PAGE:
In addition to wool’s outstanding performance as a cold weather fabric, its fire resistant properties make it a desirable material for carpets and upholstery.
For residents of northern regions, autumn heralds annual changeover from cotton T-shirts to wool sweaters. Although wool is most often associated with sheep, it can include cashmere and mohair from goats, angora from rabbits and even fibers derived from the coats of camels, alpacas, and muskoxen.
Although wool is often thought of as a cold weather fabric, its insulating ability has advantages in warm weather as well. While wool fibers are rather bulky compared to other fibers, wool creates a layer of air between the garment and a person’s skin. In cold weather, this keeps warmth in, and hot weather wool keeps hot air off the skin. Wool fibers are hollow and hydrophilic, which means they can absorb up to 30 percent of their weight in moisture without feeling damp. This property makes wool a vastly preferred material over cotton for outdoor activities in cool temperatures since cotton holds moisture close to the skin; with cold, wet cotton clothing, the body can rapidly become chilled as body heat is leached away to try to evaporate the water.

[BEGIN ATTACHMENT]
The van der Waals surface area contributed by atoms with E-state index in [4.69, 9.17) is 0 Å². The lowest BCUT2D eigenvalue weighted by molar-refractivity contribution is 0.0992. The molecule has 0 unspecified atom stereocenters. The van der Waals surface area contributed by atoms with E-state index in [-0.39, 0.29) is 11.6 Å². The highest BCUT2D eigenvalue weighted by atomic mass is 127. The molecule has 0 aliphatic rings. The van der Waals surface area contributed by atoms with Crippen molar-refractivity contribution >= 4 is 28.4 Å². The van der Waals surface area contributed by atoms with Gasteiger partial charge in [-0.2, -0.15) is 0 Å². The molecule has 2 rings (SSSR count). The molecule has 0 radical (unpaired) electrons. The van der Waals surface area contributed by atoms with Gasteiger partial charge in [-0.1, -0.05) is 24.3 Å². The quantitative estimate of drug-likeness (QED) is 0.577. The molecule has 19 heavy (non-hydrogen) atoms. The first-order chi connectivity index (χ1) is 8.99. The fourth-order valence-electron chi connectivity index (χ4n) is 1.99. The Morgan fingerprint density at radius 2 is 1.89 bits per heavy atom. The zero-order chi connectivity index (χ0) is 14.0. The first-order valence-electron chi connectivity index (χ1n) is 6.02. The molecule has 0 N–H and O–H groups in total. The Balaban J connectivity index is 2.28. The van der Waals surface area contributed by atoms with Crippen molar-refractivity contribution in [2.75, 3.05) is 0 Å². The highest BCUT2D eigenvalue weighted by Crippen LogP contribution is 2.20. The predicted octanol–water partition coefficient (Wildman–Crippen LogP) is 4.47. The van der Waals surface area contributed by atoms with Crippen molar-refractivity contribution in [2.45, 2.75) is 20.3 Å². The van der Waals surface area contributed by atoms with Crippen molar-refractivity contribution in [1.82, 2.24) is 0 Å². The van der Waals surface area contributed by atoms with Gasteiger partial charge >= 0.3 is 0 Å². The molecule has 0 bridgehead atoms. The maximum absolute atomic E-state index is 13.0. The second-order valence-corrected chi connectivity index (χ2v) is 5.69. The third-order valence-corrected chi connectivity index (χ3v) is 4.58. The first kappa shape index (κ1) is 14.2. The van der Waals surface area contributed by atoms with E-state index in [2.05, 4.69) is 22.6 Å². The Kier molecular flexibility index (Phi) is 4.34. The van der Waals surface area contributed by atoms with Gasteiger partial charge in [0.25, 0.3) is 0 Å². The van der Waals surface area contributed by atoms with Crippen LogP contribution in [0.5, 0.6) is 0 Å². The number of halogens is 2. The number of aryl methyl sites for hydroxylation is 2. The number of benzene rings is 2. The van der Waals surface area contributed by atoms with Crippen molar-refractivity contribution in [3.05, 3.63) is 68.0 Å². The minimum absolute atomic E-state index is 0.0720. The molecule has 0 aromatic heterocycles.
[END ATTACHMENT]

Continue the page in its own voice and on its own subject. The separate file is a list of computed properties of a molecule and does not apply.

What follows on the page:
Wool proteins, which also have an alpha helix structure, in other words, a natural crimp, which explains wool’s tendency to stretch. Fine soft wools such as merino wool used for high-quality clothing contain many crimps per inch. At the other end of the spectrum, fibers that have just a few crimps per inch are scratchier and lower quality; these fibers may be used to make outerwear or rugs.
One of the unique advantages of wool is its resistance to fire. It often self-extinguishes when the source of the original flame is removed. As a result, wool is highly desirable for carpets and upholstery in trains and airplanes and for clothing worn by fire fighters.
More information about wool is available at http://www.sheep101.info/wool.html